The Ministry of Justice (MoJ) has announced that from 1st October, prisoners will be eligible to take up apprenticeships, and Milton Keynes College Group (MKCG) and RMF Construction already have vacancies ready to be filled. The two are long-term partners and they have already identified numerous individuals ready and willing to grasp the opportunity.
MKCG is recognised as one of the most respected providers of prison education in the country. Its staff work in nineteen prisons across England making it one of the largest providers in the sector and one of the longest serving, having been involved for more than twenty-seven years. Over the past three years the College Group’s Employment Academy programme has helped more than 700 ex-offenders into jobs. Acting CEO, Sally Alexander, has decades of experience in the sector having previously been in charge of prison education services. The announcement comes at the end of a campaign of several years whereby she has been encouraging the MoJ to allow prisoners to take the apprenticeship route.
She says, “I’m delighted that we are in a position to get started right away thanks to a lot of planning in conjunction with RMF, who are a really forward-thinking company. All the evidence shows that people coming out of prison are significantly less likely to reoffend if they have work to go to. Access to apprenticeships will mean they can start working, learning and earning, virtually from the day they’re released, paying taxes and becoming contributing members of society. That’s good news for everyone.”
Dara McCarthy from RMF says, “We have worked with ex-offenders for many years and know how much they have to offer, as well as the importance of paid employment in reducing reoffending. Our partnership with MK College Group means that students come to us with many of the skills we need to be able to employ them right away. Naturally the opportunity for apprenticeships was something we were excited to trailblaze and it is a statement of intent from both us and MK College to have a vacancy live from day one”.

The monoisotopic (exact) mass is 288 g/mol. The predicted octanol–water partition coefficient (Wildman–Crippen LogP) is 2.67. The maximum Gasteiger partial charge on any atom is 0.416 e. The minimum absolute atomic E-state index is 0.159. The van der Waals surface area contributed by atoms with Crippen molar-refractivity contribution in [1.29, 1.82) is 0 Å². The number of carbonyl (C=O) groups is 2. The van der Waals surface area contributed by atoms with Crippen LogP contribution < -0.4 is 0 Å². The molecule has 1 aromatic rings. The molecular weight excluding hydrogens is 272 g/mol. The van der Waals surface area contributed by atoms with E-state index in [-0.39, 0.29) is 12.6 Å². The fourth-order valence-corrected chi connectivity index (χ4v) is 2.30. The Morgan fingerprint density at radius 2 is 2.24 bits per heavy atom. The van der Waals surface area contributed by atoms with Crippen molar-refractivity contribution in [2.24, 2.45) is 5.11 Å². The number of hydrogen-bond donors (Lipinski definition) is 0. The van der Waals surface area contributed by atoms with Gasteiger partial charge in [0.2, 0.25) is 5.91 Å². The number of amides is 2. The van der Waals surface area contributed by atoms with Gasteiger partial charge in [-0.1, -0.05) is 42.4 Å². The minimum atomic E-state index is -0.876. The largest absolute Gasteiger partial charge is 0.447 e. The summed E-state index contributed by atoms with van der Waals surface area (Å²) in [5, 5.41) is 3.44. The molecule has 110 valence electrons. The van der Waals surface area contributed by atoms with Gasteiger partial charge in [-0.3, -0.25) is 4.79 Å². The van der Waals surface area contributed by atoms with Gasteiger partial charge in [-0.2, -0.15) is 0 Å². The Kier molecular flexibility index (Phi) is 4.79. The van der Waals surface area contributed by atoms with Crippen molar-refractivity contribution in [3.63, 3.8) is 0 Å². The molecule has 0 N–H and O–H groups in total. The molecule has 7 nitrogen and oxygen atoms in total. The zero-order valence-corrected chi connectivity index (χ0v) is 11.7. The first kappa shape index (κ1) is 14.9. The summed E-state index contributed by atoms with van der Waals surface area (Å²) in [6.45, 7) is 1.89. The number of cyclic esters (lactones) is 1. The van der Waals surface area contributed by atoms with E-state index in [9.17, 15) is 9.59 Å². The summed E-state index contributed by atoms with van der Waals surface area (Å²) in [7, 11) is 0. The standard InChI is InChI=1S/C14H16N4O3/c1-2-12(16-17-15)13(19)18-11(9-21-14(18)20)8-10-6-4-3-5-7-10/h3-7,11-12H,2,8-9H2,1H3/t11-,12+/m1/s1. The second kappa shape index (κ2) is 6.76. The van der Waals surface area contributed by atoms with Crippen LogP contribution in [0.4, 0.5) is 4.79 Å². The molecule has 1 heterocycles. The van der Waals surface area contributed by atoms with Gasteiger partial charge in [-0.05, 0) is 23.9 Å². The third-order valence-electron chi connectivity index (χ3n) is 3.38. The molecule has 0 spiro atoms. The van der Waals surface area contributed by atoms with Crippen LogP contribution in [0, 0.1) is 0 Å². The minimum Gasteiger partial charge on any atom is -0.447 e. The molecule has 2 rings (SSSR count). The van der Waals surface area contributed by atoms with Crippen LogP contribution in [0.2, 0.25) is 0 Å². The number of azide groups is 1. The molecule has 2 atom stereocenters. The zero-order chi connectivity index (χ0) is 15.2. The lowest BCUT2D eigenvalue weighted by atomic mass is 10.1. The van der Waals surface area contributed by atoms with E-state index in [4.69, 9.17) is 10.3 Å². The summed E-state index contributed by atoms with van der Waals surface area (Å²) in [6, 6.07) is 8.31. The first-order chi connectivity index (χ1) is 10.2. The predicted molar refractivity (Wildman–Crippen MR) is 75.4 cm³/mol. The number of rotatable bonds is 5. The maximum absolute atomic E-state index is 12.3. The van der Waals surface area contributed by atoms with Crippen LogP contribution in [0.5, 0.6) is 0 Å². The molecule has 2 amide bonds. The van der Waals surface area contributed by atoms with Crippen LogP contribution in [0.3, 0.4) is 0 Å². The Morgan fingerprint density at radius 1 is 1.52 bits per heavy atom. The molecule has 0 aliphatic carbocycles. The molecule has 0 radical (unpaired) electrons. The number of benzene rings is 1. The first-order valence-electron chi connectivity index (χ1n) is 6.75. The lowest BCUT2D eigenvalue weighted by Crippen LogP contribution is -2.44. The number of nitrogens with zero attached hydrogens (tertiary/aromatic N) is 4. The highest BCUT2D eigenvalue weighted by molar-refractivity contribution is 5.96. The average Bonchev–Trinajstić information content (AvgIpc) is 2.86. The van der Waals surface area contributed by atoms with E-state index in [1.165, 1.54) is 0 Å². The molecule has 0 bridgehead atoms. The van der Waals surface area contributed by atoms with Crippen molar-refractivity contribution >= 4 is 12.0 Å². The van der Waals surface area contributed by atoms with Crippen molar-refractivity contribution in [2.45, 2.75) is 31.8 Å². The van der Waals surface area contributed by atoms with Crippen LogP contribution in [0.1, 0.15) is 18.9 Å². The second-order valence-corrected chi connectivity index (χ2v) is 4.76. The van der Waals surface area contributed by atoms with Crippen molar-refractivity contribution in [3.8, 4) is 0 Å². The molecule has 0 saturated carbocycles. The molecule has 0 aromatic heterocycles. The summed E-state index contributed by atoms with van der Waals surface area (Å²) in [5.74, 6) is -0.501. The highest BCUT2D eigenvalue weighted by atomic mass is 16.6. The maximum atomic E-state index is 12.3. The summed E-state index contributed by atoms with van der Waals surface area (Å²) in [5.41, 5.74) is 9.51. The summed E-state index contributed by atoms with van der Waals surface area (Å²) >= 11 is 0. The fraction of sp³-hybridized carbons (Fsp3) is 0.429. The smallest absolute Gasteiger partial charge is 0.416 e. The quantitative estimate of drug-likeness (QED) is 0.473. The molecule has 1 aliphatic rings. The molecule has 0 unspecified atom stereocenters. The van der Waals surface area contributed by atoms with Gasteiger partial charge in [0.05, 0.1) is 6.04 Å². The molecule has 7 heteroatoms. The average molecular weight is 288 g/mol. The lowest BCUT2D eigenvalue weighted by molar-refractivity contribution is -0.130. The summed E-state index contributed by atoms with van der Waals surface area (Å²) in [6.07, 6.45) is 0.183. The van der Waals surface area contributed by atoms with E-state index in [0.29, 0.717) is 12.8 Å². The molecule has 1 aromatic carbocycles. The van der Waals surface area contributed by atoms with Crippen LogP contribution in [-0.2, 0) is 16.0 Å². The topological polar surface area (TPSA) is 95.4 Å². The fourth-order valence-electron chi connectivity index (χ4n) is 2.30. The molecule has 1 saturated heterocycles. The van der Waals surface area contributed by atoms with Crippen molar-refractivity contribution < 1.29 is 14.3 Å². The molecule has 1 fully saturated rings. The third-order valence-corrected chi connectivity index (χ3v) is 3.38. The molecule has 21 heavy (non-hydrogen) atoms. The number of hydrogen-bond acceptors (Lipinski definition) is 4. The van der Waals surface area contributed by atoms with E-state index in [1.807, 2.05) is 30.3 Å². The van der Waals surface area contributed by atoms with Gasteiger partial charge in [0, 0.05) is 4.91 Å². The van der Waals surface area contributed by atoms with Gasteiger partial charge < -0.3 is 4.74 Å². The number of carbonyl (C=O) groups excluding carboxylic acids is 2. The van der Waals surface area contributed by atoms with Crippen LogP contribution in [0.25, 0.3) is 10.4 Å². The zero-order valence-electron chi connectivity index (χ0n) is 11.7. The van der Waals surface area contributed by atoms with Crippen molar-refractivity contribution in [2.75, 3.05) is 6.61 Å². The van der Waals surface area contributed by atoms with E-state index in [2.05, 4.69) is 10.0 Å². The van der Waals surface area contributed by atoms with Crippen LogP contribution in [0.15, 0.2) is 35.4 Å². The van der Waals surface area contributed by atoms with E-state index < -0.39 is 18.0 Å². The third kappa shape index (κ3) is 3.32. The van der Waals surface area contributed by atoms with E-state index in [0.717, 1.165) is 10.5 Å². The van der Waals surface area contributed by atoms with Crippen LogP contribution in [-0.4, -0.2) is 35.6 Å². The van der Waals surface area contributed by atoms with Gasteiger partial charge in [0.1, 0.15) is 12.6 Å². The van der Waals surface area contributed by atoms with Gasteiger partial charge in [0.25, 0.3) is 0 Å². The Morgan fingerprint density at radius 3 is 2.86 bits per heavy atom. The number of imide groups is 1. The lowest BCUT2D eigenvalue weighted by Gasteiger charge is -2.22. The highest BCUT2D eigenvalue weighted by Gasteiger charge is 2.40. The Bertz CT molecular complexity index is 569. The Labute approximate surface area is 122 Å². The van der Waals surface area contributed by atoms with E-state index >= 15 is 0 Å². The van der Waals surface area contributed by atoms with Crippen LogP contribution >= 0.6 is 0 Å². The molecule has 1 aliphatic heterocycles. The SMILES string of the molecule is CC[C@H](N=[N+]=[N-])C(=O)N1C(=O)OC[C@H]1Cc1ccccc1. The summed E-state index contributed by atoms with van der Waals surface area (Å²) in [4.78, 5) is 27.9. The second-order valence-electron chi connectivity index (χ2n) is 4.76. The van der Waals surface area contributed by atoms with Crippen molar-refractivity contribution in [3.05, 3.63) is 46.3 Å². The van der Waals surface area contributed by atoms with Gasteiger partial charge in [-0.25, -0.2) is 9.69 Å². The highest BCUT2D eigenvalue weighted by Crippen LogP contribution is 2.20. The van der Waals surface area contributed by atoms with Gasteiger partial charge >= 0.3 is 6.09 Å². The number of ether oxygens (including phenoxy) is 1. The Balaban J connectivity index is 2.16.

“Our first opportunity to engage with offender learners was through MK College and they have been great at supporting us through the process. It’s incredible to see how some of our first employees have progressed in our sector. If you are an employer considering working with ex-offenders I would highly recommend it.”
The government signalled its intention to allow prisoners to take up apprenticeships seven months ago and providers like MKCG have been waiting since that time to get the scheme underway. The decision was made in response to a report from the Commons Education Select Committee which was highly critical of the government approach to prison education which it described as “chaotic.” Committee Chair, Robert Halfon MP, says, “I welcome the Government’s positive response to our report. One of our key recommendations was that prisoners should be given the chance to take up apprenticeships. Ex-prisoners who find employment are statistically less likely to offend. Giving offenders a route back into work is the best way to reintegrate and reinvest them in society. I am grateful to the Government for taking this step.”
Sally Alexander says the announcement is a real vote of confidence in the teachers who provide education to prisoners in the most challenging circumstances. “Some of the best teachers you could hope to find anywhere work in our prisons and their contribution so often goes completely unappreciated. I hope they all feel a great sense of pride that the government has taken this decision, because it’s most definitely a reflection of their dedication and professionalism.”
Initially, only prisoners who are eligible for release on temporary licence (ROTL) will be able to start apprenticeships, but it’s hoped that if it proves a success, the scheme may eventually be made more widely available.